In Attorney General Eric Holder’s recent speech to the American Bar Association, he spoke of bipartisan support for sensible sentencing practices and other strategies that stand to “save our country billions of dollars while keeping us safe,” suggesting that we no longer have to choose between Democrats and Republicans when it comes to criminal justice. But that may not be the biggest zero sum game we can put behind us.
We all want schools to have a culture of high achievement. A place where students are challenged; where they have the freedom to think creatively, where they are pushed by their teachers; where they are more than test scores; and where they go on to exceed all of their hopes and dreams and our hopes and dreams for them. Education reformers spend countless hours and dollars to create high performing schools.
Have you ever gone to sleep to the sound of gunshots? Or woke up to them? Well, unfortunately I have.
Living in a not so good neighborhood can be tough, especially if guns and drugs are all around you. I am an 18 year old African American woman that lives in the Frankford section of Philadelphia where there is nothing but violence all around. I have lived there for almost 10 years of my life.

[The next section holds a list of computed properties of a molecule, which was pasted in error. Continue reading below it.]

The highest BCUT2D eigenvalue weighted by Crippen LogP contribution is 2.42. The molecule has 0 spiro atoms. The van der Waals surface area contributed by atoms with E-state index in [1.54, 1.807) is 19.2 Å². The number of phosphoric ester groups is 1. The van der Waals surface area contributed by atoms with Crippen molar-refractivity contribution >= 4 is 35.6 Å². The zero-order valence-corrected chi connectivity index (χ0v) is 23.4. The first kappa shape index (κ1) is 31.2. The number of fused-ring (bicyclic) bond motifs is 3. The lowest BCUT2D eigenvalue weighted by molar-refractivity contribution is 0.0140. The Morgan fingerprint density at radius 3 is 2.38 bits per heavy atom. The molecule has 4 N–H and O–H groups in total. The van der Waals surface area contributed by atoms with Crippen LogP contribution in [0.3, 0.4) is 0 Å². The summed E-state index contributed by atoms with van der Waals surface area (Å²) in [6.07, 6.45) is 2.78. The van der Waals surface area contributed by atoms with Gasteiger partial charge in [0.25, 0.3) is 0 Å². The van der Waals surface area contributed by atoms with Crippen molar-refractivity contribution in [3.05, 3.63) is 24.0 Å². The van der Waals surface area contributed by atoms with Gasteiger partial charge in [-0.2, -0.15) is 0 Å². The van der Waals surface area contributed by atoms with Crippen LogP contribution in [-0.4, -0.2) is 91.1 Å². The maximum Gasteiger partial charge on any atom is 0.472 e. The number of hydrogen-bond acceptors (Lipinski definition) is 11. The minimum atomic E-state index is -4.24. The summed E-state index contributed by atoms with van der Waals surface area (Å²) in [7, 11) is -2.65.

I was recently sent a link to The Mistakes Kids Makewebsite. While taking the quiz, I was reminded of the difference between the negligible costs of my mistakes, from the potentially life-changing payment my black, 22 year old son might face for making the same mistakes.
I think I will always remember the first time I read the Adverse Childhood Experiences (ACE) studies, which draw a formidable link between experiences in our early lives (including abuse and neglect in the home, parents who suffer from mental illness, and exposure to violence) and our prospects for health and longevity.